Optimal timeframes & summary

Evidence-based guidelines, where they exist, should inform timeframes. Treatment teams need to recognise that shorter timeframes for appropriate consultations and treatment can promote a better experience for patients. Three steps in the pathway specify timeframes for care. They are designed to help patients understand the timeframes in which they can expect to be assessed and treated, and to help health services plan care delivery in accordance with expert-informed time parameters to meet the expectation of patients. These timeframes are based on expert advice from the Hepatocellular Carcinoma (HCC) Working Group.

Timeframes for care

Step in pathway

Care point


Screening – Patients deemed at risk of HCC should participate in screening and follow the National Hepatocellular Carcinoma Consensus Statements

Presentation, initial investigations and referral

Signs and symptoms

Presenting symptoms should be promptly and clinically triaged with a health professional

Initial investigations initiated by GP

Tests should be conducted within 2 weeks of patients presenting with symptoms

Referral to specialist

Patients should see a specialist linked to a multidisciplinary team within 2 weeks of GP referral

Diagnosis, staging and treatment planning

Diagnosis and staging

Investigations should be completed within 4 weeks of the initial referral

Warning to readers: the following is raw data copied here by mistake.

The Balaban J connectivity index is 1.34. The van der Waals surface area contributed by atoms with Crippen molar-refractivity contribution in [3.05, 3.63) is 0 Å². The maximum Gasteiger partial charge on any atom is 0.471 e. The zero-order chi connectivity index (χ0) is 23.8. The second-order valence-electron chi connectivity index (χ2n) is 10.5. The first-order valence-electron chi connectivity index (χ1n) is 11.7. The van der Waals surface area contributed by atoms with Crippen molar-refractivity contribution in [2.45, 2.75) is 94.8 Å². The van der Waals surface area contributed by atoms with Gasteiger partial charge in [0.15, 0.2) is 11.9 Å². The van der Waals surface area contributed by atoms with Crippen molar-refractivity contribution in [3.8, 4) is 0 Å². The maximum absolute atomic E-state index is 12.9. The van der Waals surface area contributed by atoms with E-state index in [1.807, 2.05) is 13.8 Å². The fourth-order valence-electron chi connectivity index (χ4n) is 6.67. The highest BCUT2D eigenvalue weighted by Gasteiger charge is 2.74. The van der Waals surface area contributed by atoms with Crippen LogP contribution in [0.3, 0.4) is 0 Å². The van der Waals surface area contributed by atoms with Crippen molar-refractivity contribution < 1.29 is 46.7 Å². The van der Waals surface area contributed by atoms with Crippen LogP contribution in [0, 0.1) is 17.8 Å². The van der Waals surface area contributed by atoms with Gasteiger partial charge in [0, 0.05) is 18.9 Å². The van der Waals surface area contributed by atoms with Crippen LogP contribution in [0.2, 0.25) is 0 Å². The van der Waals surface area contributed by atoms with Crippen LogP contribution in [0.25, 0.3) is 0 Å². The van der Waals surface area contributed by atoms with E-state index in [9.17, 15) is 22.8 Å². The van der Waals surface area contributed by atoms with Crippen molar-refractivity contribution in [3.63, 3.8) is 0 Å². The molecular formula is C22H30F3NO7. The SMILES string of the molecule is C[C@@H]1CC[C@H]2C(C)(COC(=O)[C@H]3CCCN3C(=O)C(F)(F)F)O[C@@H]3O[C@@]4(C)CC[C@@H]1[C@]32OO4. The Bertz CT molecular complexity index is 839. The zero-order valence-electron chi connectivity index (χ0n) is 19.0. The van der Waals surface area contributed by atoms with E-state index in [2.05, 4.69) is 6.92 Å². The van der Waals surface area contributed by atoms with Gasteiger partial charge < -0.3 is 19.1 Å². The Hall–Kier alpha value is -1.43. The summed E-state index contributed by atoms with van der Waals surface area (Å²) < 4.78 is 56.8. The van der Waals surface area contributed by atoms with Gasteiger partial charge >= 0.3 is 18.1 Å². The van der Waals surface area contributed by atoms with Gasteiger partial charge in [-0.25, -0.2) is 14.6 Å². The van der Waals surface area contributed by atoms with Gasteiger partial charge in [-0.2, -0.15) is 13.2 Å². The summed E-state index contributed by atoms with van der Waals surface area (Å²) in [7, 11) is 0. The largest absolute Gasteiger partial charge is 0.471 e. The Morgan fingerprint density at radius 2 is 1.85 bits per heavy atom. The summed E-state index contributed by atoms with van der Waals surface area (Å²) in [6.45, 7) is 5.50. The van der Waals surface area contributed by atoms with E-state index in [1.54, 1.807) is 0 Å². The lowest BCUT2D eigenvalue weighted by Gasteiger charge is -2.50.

Multidisciplinary meeting and treatment planning

Within 2 weeks of finding a suspected HCC, patients should be referred to a specialist multidisciplinary team where possible; the team should have a rapid access program or contact person


Surgery (resection or transplant)

Treatment should begin within 4 weeks of the MDM

Local ablative therapies

Regional therapies

Localised therapies

Seven steps of the optimal care pathway

Step 1: Prevention and early detection

Step 2: Presentation, initial investigations and referral

Step 3: Diagnosis, staging and treatment planning

Step 4: Treatment

Step 5: Care after initial treatment and recovery

Step 6: Managing recurrent, residual or metastatic disease

Step 7: End-of-life care

There is an increasing burden of HCC worldwide, driven by ageing cohorts of people with chronic hepatitis C virus (HCV), the increased burden of non-alcoholic fatty liver disease related to the obesity epidemic, high levels of immigration of people from endemic hepatitis B virus (HBV) countries and suboptimal HBV/HCV screening. These factors, combined with continued low levels of antiviral therapy intervention, lead to a marked increase in HCC cases (Calzadilla-Bertot et al. 2018; Dore 2012; Hong et al. 2015, Mittal & El-Serag 2013).

Viral hepatitis is the leading cause of HCC in Australia. The latest surveillance data indicates that there are more than 170,000 Australians living with chronic hepatitis C and 210,000 with chronic hepatitis B (The Kirby Institute 2019). In 2013, there were more than 1,000 lives lost due to viral hepatitis, many related to liver cancer as a complication of chronic infection with either HBV or HCV (The Kirby Institute 2014).